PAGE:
The PRBs are significant partly because the banking sector reportedly provides over 90 percent of the financing in developing countries, and over two thirds worldwide. The 130 banks that became signatories to the PRBs last month are from 49 countries, and they have combined total assets of more than $47 trillion, which accounts for a third of the global banking sector.
By signing up to the Principles, the banks have shown that they are committed to a common framework that guides the role of the banking industry in supporting the economic and social transformation of society, and reduces the industry’s risks. Accordingly, the Principles provide a roadmap for a transformation to a sustainable banking industry. Inger Andersen, Executive Director of UNEP urged financial institutions at the launch of the PRBs to adopt adequate risk management planning.
She said. “A banking industry that plans for the risks associated with climate change and other environmental challenges can not only drive the transition to low-carbon and climate-resilient economies, it can also benefit from it. When the financial system shifts its capital away from resource-hungry, brown investments to those that back nature as solution, everybody wins in the long-term.”
The launch of the PRBs also indicate the growing interest in sustainable investing in the banking sector. The UN Principles for Responsible Investment (PRI) are enabling sustainability factors to be embedded into finance. As of April 2019, the global PRI market size – or financial assets that have been backed by PRI – was over $80 trillion.
Herbert Wigwe, Group Managing Director of Access Bank Plc, stressed the need for continued collaboration and having a long-term approach to sustainability. He said the PRBs underscore the benefits of sustainable banking and the positive effect it has on society. By being among the 30 founding banks that came together to establish the PRBs under United Nations Environment Programme – Finance Initiative (UNEP FI), Access Bank has continued to demonstrate its leadership in sustainability.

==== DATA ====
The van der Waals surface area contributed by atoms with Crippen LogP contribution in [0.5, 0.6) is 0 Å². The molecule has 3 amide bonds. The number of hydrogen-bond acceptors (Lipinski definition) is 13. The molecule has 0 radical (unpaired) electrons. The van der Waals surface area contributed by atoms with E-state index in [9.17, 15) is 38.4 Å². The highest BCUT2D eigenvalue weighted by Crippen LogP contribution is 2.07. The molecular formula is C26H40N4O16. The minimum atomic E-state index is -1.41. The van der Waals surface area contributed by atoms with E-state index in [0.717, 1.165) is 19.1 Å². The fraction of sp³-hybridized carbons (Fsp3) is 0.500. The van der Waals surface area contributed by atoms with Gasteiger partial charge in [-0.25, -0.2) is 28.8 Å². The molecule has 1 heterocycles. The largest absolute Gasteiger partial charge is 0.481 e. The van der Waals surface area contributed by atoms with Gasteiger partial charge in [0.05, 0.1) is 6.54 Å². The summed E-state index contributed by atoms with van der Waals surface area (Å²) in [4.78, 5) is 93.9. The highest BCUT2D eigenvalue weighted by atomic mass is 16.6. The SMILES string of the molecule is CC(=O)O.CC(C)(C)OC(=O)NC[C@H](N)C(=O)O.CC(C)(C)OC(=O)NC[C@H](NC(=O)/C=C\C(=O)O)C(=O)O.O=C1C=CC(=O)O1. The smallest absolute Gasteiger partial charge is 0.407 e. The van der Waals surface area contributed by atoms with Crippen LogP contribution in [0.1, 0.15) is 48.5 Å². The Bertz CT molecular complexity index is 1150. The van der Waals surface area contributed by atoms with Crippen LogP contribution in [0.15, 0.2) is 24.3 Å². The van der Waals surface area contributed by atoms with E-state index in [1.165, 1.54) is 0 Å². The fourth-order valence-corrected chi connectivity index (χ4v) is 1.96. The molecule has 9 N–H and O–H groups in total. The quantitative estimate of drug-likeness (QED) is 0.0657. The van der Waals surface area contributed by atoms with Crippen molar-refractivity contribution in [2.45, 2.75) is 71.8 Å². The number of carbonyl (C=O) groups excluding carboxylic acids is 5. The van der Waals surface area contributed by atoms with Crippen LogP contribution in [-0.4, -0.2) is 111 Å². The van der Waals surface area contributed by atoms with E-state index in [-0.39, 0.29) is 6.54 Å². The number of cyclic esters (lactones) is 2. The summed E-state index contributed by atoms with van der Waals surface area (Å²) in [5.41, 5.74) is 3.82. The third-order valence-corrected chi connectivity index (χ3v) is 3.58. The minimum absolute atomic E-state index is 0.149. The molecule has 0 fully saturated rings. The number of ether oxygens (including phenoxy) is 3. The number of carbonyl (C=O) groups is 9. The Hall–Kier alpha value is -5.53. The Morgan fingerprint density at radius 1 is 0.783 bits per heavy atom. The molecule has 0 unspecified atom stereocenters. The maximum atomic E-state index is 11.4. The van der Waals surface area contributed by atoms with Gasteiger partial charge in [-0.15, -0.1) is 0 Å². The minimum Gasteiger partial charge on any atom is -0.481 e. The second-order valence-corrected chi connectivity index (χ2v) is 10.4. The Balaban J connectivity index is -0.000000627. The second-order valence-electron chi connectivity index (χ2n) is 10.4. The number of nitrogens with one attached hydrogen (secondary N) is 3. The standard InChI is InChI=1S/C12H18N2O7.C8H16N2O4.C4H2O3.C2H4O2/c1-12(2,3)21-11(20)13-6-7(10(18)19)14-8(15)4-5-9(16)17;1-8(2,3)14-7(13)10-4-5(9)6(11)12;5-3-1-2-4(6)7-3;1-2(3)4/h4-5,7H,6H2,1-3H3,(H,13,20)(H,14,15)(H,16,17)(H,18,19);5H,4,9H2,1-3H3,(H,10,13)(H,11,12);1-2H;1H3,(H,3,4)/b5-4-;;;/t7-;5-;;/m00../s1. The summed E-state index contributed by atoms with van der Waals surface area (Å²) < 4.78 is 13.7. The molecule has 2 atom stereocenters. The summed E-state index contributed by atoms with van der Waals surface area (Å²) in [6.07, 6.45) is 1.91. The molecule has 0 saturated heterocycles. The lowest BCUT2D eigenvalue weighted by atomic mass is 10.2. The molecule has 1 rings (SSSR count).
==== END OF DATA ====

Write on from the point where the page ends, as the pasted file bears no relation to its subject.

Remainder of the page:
And by signing up to the Principles, Access Bank said it is further evidence that it places sustainability at the core of its corporate strategy and philosophy. It also demonstrates the bank’s commitment towards accelerating positive changes in both local and international economies, as it promotes products and services that enhance lifestyles necessary to achieve shared prosperity for both current and future generations.
“There is a greater need now, more than ever, to promote sustainability in the global financial sector,” said Wigwe. “This is, therefore, the right time to launch the Global Principles for Responsible Banking. At Access Bank, we are committed to setting standards and engendering innovative solutions that address social, economic and environmental challenges. We believe that the Sustainable Development Goals will be better achieved if we can work together, using these Principles as a guide.”
Prior to the launch of the PRBs at the UN General Assembly last month, Access Bank hosted the UNEP FI Regional Consultative Forum on April 29-30. The two-day event brought together sustainability thought leaders across the continent at the first-ever sustainability summit to be held in Nigeria. The event was organised to gather stakeholder feedback from Africa during the six-month global public consultation period that preceded the global launch of the PRBs in New York. Apart from facilitating awareness on sustainability, the event provided an opportunity to extract the commitment of the financial sector in Nigeria and Africa to adopt the Principles.
Access Bank said the PRBs will provide the bank with an effective framework for systematically identifying and seizing new business opportunities created by the emerging sustainable investing market, while also identifying and addressing related risks.